The reassuring sound of the handbells rung by staff in the curved corridors of the Usher Hall, rounding up the audience, suddenly clarified what we have been missing. Pressed into duty as a vaccination centre for many months, the hall reopened as a concert venue in September allowing the Royal Scottish National Orchestra to return for the much-missed Friday night season last week. The audience was socially distanced and masked, but there were over 1000 of us watching the orchestra players, numbers up to a lively full strength, take their seats on stage, a moment Edinburgh audiences have been longing for. There was a thunderous reception as conductor Thomas Søndergård thanked everyone for their support and introduced this mostly Russian programme of festive and magical music.

Thomas Søndergård conducts the RSNO
© Sally Jubb

The Isle is Full of Noises, a new work by Matthew Rooke, was a short energetic opener harnessing the full power of the orchestra in just two minutes. A seething pulse from the strings quickly developed into a rolling joyous blow-out for all. To hear and feel the rumble of the big brass in the hall’s wonderful acoustic was thrilling.

Rooke was in the audience to hear his work, but so was Dmitri Shostakovich when this orchestra played his Festive Overture at the Edinburgh Festival, believed to be the work’s UK premiere. Søndergård took the piece at a remarkable lick, the woodwinds flying along after the opening fanfare as if driven in by shrieking winds from the Russian steppe. The conductor built on the excitement, first calming the central section but then leaning right over the violins urging them onwards to the brass-filled joyful finale.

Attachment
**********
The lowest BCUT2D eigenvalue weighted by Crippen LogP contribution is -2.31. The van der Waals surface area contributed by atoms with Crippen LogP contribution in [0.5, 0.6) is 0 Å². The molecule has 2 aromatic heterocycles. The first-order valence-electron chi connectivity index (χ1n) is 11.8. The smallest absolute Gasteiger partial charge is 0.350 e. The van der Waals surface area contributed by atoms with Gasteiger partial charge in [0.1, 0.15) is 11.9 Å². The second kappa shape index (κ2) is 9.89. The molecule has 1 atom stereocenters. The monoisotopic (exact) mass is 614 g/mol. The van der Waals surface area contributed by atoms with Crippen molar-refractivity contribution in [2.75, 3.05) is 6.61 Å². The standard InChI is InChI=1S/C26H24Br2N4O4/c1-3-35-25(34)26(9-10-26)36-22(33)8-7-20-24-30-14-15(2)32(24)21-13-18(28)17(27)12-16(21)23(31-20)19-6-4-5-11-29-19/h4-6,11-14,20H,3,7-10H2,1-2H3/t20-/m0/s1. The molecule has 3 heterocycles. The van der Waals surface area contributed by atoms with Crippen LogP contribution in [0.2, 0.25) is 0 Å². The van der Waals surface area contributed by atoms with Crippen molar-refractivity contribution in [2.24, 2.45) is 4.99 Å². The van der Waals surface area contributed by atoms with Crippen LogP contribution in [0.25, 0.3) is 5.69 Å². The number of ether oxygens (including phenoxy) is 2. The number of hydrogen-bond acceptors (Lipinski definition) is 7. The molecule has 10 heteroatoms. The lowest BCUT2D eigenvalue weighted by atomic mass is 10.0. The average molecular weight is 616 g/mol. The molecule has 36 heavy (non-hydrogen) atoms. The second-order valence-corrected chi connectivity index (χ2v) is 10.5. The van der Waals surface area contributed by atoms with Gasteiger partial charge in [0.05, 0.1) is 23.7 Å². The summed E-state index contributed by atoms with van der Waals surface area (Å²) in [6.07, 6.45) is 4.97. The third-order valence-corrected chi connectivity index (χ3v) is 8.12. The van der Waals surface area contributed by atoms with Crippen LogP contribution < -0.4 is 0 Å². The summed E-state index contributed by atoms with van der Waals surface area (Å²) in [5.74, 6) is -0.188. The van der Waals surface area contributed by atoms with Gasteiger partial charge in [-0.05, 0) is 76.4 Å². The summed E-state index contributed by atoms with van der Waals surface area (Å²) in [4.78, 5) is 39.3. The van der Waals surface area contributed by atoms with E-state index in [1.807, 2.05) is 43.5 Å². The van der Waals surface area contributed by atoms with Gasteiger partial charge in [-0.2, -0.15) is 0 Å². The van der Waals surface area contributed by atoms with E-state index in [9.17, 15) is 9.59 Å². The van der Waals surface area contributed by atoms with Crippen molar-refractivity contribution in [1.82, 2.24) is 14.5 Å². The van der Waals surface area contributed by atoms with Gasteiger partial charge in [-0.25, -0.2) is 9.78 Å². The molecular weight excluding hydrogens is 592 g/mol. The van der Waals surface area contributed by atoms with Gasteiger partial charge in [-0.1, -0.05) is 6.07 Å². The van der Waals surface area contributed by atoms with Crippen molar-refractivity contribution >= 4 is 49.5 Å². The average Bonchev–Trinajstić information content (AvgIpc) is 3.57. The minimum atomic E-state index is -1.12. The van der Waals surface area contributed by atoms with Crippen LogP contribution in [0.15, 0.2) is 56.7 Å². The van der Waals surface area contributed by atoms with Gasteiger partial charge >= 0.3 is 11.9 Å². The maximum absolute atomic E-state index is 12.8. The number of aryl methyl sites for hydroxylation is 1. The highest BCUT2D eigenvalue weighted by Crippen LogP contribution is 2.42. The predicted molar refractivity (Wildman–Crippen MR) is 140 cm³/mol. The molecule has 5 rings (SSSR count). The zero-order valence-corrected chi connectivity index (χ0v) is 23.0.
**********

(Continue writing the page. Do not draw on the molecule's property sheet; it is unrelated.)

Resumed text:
Bruno Delepelaire and the RSNO
© RSNO

Bruno Delepelaire, principal cellist of the Berlin Philharmonic, was the soloist for Tchaikovsky’s Variations on a Rococo Theme. It is a joyful and virtuosic work, perhaps the cello concerto Tchaikovsky might have written. Perched atop a small rostrum complete with f-holes, Delepelaire gave a warm and thrilling account starting from simple beginnings, his Matteo Goffriller instrument sounding gloriously sonorous. Søndergård responded with sensitive accompaniment, soloist and violins in dialogue and a warm woodwind ensemble adding depth. Eyes were firmly on Delepelaire, his body remarkably static as he nimbly scampered around his instrument from bottom C to the top harmonic. The variations became more complex with double-stopping and very showy moments especially in the cadenzas. I enjoyed the interaction with the orchestra, including a perfectly synchronised glissando with the flute and mellow lyrical playing growing in stature to dramatically wrap up the piece.

The Firebird was Stravinsky’s first collaboration with Diaghilev’s Paris-based Ballets Russes, its success in 1910 paving the way for Petrushka and The Rite of Spring. Perhaps more familiar to concert audiences as a suite, the work was performed here complete. It is a piece that really demands visual accompaniment, so a challenge to hold an audience’s attention, but the orchestra gave a terrific account. Søndergård wove an enchanted spell starting from deep shadows, beginning in the cellos and basses, to the strange bassoon and celesta sound world of Kastchei's magic garden and to silvery dance music. The RSNO illustrated this Russian fairy tale vividly, muted strings conjuring the mysterious, with perky percussion and bouncing cello bows livening things up, there was fine solo work all round. Finally, off-stage trumpets sounded and the music exploded into the Infernal Dance, the brass roaring and strident as the work approached its famous celebratory ending.  

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